Results

24 out of 25 studies were identified to be high-quality studies according to the PEDro scale. The pooled results confirmed that Tai Chi Chuan elicited moderate improvements in subjective sleep quality (SMD = −0.512, 95% CI [−0.767, −0.257], P < 0.001). Notably, Tai Chi Chuan yielded more significant effects on sleep quality among the healthy population (SMD = −0.684, 95% CI [−1.056, −0.311], P < 0.001) than the clinical population (SMD = −0.395, 95% CI [−0.742, −0.047], P=0.026) and more benefits among the Asian population (SMD = −0.977, 95% CI [−1.446, −0.508], P < 0.001) than the American population (SMD = −0.259, 95% CI [−0.624, 0.105], P=0.164). After controlling the methodological quality of studies, it has been noted that Asians could achieve the most significant sleep-promoting benefit when Tai Chi Chuan was practiced between 60 and 90 min per session.

Conclusions

Available data implied that subjective sleep quality was improved via Tai Chi training, but more thorough studies must be executed to ascertain our findings and optimize Tai Chi practices accordingly toward various populations.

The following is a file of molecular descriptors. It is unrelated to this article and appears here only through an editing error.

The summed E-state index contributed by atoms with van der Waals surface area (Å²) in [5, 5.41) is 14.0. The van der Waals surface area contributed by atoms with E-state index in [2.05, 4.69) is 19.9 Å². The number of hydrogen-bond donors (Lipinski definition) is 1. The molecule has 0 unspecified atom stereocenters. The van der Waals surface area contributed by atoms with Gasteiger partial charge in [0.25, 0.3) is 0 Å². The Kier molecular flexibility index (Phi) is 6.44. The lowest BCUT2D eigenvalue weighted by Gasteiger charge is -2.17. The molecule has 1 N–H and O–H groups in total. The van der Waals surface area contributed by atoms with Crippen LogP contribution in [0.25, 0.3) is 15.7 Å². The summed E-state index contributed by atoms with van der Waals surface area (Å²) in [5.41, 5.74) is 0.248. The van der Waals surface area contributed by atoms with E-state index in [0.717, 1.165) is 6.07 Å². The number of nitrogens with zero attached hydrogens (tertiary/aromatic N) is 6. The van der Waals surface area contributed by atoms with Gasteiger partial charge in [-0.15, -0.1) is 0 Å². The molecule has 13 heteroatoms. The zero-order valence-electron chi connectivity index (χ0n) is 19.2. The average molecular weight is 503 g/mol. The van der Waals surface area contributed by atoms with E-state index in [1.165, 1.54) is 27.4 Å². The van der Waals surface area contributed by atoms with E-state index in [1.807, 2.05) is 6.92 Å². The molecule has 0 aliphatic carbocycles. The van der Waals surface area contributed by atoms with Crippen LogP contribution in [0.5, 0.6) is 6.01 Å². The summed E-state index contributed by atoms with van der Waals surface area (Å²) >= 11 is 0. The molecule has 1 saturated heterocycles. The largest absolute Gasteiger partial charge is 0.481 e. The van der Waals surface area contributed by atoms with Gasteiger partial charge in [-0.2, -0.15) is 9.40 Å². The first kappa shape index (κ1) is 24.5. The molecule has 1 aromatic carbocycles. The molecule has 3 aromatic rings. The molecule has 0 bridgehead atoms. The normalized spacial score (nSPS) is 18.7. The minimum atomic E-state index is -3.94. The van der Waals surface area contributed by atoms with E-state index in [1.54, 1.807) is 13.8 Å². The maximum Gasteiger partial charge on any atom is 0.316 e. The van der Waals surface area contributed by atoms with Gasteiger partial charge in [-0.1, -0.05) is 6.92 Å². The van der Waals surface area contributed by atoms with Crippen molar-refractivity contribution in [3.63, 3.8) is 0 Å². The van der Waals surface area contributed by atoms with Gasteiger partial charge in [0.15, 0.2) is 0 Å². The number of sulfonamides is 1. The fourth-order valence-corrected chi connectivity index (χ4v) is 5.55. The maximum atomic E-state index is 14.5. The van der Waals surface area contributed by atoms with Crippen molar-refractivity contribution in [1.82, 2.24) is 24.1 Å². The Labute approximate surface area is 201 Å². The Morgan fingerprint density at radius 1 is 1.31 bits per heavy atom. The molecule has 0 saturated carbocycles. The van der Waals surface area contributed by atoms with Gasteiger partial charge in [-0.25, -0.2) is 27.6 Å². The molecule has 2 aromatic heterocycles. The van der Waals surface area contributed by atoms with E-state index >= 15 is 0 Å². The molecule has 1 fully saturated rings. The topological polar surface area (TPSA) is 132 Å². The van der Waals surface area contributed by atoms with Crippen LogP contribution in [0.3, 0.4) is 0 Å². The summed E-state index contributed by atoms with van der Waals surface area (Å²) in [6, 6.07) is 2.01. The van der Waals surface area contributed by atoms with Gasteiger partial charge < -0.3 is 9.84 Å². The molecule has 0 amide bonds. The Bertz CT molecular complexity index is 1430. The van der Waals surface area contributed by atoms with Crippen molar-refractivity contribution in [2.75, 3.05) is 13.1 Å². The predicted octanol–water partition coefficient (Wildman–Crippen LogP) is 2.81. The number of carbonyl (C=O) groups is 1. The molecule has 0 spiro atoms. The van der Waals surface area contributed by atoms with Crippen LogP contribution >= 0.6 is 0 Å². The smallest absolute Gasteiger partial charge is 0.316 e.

https://www.ncbi.nlm.nih.gov/pmc/articles/PMC7439202/

 

Yoga is the Preferred Exercise for the Treatment of Type 2 Diabetes

Yoga is the Preferred Exercise for the Treatment of Type 2 Diabetes

 

By John M. de Castro, Ph.D.

 

By increasing muscle mass through strengthening poses, yoga can improve your metabolism, helping you maintain a healthy body weight. Studies suggest that regular practice helps normalize blood pressure and cholesterol levels. By inducing a feeling of calm, yoga can lower the release of cortisol, a stress hor­mone that causes your body to release more glucose. Less unnecessary cortisol means fewer unnecessary elevations in blood sugar.” – Annie Kay

 

Diabetes is a major health issue. It is estimated that 30 million people in the United States and nearly 600 million people worldwide have diabetes and the numbers are growing. Type II Diabetes results from a resistance of tissues, especially fat tissues, to the ability of insulin to promote the uptake of glucose from the blood. As a result, blood sugar levels rise producing hyperglycemia. Diabetes is heavily associated with other diseases such as cardiovascular disease, heart attacks, stroke, blindness, kidney disease, and circulatory problems leading to amputations. As a result, diabetes doubles the risk of death of any cause compared to individuals of the same age without diabetes.